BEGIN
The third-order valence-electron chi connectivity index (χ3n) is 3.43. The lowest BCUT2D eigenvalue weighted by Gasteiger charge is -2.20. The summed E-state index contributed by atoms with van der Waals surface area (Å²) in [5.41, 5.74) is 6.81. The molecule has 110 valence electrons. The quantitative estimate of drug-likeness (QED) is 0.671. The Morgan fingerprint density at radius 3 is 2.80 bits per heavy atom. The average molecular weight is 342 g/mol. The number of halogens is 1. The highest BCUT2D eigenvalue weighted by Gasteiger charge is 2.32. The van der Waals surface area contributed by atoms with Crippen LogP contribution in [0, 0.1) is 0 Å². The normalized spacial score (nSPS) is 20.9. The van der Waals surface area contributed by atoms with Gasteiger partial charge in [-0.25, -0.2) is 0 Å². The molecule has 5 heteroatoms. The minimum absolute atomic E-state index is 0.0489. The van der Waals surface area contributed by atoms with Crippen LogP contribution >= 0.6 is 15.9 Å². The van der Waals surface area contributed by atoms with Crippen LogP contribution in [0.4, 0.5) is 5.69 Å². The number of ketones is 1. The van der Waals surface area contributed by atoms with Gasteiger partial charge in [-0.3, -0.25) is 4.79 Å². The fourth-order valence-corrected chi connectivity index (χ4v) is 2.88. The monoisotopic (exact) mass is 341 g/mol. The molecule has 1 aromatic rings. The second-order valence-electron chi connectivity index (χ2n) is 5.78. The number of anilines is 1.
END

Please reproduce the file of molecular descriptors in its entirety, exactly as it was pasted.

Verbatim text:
The third-order valence-electron chi connectivity index (χ3n) is 3.43. The lowest BCUT2D eigenvalue weighted by Gasteiger charge is -2.20. The summed E-state index contributed by atoms with van der Waals surface area (Å²) in [5.41, 5.74) is 6.81. The molecule has 110 valence electrons. The quantitative estimate of drug-likeness (QED) is 0.671. The Morgan fingerprint density at radius 3 is 2.80 bits per heavy atom. The average molecular weight is 342 g/mol. The number of halogens is 1. The highest BCUT2D eigenvalue weighted by Gasteiger charge is 2.32. The van der Waals surface area contributed by atoms with Crippen LogP contribution in [0, 0.1) is 0 Å². The normalized spacial score (nSPS) is 20.9. The van der Waals surface area contributed by atoms with Gasteiger partial charge in [-0.25, -0.2) is 0 Å². The molecule has 5 heteroatoms. The minimum absolute atomic E-state index is 0.0489. The van der Waals surface area contributed by atoms with Crippen LogP contribution >= 0.6 is 15.9 Å². The van der Waals surface area contributed by atoms with Crippen LogP contribution in [0.4, 0.5) is 5.69 Å². The number of ketones is 1. The van der Waals surface area contributed by atoms with Gasteiger partial charge in [-0.3, -0.25) is 4.79 Å². The fourth-order valence-corrected chi connectivity index (χ4v) is 2.88. The monoisotopic (exact) mass is 341 g/mol. The molecule has 1 aromatic rings. The second-order valence-electron chi connectivity index (χ2n) is 5.78. The number of anilines is 1.